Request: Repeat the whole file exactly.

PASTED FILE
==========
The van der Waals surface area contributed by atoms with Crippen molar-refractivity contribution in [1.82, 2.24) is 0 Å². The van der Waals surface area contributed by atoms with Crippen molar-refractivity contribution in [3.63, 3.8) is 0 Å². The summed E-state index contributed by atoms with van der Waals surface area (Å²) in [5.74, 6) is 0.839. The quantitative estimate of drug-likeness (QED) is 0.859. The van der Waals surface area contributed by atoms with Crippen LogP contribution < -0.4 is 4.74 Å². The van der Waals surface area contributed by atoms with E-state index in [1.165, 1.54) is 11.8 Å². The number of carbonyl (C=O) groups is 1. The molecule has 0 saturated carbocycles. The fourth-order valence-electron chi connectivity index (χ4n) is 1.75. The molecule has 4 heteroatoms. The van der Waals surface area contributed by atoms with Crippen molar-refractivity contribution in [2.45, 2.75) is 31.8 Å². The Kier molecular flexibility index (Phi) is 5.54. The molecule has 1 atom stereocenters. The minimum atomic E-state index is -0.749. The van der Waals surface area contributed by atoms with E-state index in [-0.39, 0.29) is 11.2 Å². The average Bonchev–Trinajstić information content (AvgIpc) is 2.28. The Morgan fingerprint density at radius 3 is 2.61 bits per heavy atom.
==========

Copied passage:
The van der Waals surface area contributed by atoms with Crippen molar-refractivity contribution in [1.82, 2.24) is 0 Å². The van der Waals surface area contributed by atoms with Crippen molar-refractivity contribution in [3.63, 3.8) is 0 Å². The summed E-state index contributed by atoms with van der Waals surface area (Å²) in [5.74, 6) is 0.839. The quantitative estimate of drug-likeness (QED) is 0.859. The van der Waals surface area contributed by atoms with Crippen LogP contribution < -0.4 is 4.74 Å². The van der Waals surface area contributed by atoms with E-state index in [1.165, 1.54) is 11.8 Å². The number of carbonyl (C=O) groups is 1. The molecule has 0 saturated carbocycles. The fourth-order valence-electron chi connectivity index (χ4n) is 1.75. The molecule has 4 heteroatoms. The van der Waals surface area contributed by atoms with Crippen molar-refractivity contribution in [2.45, 2.75) is 31.8 Å². The Kier molecular flexibility index (Phi) is 5.54. The molecule has 1 atom stereocenters. The minimum atomic E-state index is -0.749. The van der Waals surface area contributed by atoms with E-state index in [-0.39, 0.29) is 11.2 Å². The average Bonchev–Trinajstić information content (AvgIpc) is 2.28. The Morgan fingerprint density at radius 3 is 2.61 bits per heavy atom.